Watertown and Mt. Juliet, which will have its ceremony later this week, are home to the new Fanuc robots, which are used in more manufacturing and industrial facilities than any other brand in the world.
Each machine cost $37,000 and school and district leaders said the impact it would have on current and future students is invaluable.
“This is not for us. This is for you in preparing you for down the road,” said Bill Moss, Wilson County career technical education supervisor. Moss said he recently learned that by 2025, it is projected that 90 percent of the U.S. population will have a robot in their household and be exposed to it at work.
“Somebody – you guys – has to program them. This is the first step,” he said.
Moss thanked G.C. Hixson, Wilson County Joint Economic and Community Development director, for his work in continually providing information and guidance to the school system about evolutions in industry careers and industry technology.
Wilson County Schools Director Donna Wright said the robots boost the schools into lead positions for STEM education and robotics in the state.
“When you look at STEM education, you’re going to get an opportunity here that we’re not going to see in many places in the state,” she said. “You’re going to have an opportunity to not only be on the cutting edge, but you’re going to be able to participate and set a tone when you look at robotics in the state of Tennessee at your level.”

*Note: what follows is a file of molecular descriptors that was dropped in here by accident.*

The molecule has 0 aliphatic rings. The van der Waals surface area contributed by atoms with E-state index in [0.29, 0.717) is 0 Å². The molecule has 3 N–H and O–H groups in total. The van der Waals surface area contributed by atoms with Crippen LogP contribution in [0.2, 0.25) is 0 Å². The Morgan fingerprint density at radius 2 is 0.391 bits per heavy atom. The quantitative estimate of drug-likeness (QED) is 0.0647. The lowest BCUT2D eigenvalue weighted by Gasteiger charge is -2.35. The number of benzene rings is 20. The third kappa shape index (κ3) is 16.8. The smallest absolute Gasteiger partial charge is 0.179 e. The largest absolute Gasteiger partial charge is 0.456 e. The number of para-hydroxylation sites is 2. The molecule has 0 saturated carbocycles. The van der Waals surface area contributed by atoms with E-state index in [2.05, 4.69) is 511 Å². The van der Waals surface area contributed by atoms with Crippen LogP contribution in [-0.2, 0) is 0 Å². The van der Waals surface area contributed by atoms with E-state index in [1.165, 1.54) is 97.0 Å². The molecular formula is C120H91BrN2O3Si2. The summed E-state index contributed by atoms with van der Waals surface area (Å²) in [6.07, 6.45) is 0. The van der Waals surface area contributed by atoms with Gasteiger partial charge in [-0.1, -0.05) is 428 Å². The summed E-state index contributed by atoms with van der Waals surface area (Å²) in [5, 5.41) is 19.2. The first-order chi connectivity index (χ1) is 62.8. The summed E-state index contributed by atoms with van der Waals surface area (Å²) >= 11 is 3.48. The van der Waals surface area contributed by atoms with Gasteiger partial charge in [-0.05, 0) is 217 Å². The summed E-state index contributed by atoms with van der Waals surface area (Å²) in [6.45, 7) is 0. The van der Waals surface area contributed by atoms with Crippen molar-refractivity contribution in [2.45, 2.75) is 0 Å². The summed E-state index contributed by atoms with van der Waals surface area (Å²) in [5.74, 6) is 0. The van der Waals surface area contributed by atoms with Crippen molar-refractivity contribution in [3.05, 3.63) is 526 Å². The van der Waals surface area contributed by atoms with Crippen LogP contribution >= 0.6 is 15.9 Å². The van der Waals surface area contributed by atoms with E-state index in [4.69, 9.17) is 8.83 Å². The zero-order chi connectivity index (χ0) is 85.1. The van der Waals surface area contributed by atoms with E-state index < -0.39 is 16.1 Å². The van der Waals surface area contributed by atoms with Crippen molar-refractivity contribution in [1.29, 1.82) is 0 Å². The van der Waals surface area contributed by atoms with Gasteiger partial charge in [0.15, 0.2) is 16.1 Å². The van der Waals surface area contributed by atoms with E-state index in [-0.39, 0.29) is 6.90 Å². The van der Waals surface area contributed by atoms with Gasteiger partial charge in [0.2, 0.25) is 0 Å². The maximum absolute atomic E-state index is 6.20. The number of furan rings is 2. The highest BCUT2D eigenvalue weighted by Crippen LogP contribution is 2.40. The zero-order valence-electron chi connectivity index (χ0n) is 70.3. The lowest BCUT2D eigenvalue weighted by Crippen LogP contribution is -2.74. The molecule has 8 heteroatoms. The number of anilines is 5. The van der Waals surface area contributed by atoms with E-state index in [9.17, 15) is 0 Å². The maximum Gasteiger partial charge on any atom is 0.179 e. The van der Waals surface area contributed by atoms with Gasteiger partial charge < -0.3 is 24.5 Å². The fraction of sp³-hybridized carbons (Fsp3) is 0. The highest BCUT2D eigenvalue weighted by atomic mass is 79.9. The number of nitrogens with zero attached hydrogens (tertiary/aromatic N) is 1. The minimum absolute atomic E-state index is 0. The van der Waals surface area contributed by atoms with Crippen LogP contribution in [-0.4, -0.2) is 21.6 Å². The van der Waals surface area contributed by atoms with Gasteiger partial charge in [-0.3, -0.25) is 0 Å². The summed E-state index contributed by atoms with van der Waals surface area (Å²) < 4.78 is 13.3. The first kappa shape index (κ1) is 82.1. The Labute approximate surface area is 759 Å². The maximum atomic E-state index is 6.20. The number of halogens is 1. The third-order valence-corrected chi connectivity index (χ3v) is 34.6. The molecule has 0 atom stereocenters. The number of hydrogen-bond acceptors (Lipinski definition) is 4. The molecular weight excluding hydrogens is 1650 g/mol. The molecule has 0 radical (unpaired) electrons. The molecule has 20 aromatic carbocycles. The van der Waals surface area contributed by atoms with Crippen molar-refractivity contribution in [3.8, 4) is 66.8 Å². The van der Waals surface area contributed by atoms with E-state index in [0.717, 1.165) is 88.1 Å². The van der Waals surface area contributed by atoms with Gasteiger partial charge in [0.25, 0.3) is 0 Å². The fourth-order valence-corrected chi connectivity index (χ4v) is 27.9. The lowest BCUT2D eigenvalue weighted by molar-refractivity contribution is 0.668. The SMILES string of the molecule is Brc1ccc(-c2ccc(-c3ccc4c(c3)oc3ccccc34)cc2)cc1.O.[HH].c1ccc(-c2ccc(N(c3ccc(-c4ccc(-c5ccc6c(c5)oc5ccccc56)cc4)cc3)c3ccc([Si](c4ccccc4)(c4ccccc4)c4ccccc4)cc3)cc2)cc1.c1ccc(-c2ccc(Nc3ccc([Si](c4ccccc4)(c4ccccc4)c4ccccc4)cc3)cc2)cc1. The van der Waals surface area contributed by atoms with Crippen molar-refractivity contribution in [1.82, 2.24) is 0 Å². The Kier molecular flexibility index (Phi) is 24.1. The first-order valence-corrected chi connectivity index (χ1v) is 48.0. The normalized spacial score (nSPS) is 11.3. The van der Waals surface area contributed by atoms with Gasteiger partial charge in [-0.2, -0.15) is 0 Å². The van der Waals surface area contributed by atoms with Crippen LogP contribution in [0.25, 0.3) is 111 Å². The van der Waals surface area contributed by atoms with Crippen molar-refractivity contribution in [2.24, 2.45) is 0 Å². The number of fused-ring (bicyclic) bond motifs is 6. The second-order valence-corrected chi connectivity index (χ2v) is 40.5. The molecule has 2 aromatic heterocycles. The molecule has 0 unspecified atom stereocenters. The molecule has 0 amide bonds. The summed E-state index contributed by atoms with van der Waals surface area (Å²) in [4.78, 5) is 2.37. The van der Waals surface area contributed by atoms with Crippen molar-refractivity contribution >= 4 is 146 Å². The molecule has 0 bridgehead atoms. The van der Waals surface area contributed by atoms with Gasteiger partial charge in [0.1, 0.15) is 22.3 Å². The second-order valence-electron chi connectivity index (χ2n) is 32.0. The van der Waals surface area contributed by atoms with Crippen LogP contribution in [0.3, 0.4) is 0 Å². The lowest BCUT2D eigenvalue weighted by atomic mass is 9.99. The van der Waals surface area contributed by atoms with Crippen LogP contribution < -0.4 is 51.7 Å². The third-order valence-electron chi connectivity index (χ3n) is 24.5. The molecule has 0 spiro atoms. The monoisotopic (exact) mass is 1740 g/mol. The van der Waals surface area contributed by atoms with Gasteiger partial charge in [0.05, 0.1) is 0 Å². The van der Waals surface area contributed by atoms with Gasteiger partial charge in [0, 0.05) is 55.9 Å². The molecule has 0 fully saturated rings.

Watertown principal Jeff Luttrell said the technology would benefits students who choose a STEM-related career path or otherwise.
“We discussed something that would not only be on the cutting edge, but something for our students. One of the big misconceptions that a lot of people don’t get about education is the end result is a career. I think sometimes we lose focus of that,” said Luttrell, who said Tuesday marked the fruition of a 5-year vision. “If you look at reports from around the world – not just the United States – we need to send you out of here college or career ready. Those should be interchangeable words.”
Luttrell credited the work of Matt Hallmark, Watertown Honors STEM Design I teacher, for his work and impact at the school. Hallmark demonstrated the robot’s capabilities during the ceremony as he programmed the machine to write “WHS STEM” on a piece of paper in just a few seconds.
Each school will be able to train 20-25 students per year once the programs are fully up and running. Hamilton County has the only other high school in the state with a FANUC robot and certified training program on-site at this time.
Mt. Juliet High School will hold its unveiling ceremony Friday at 9 a.m.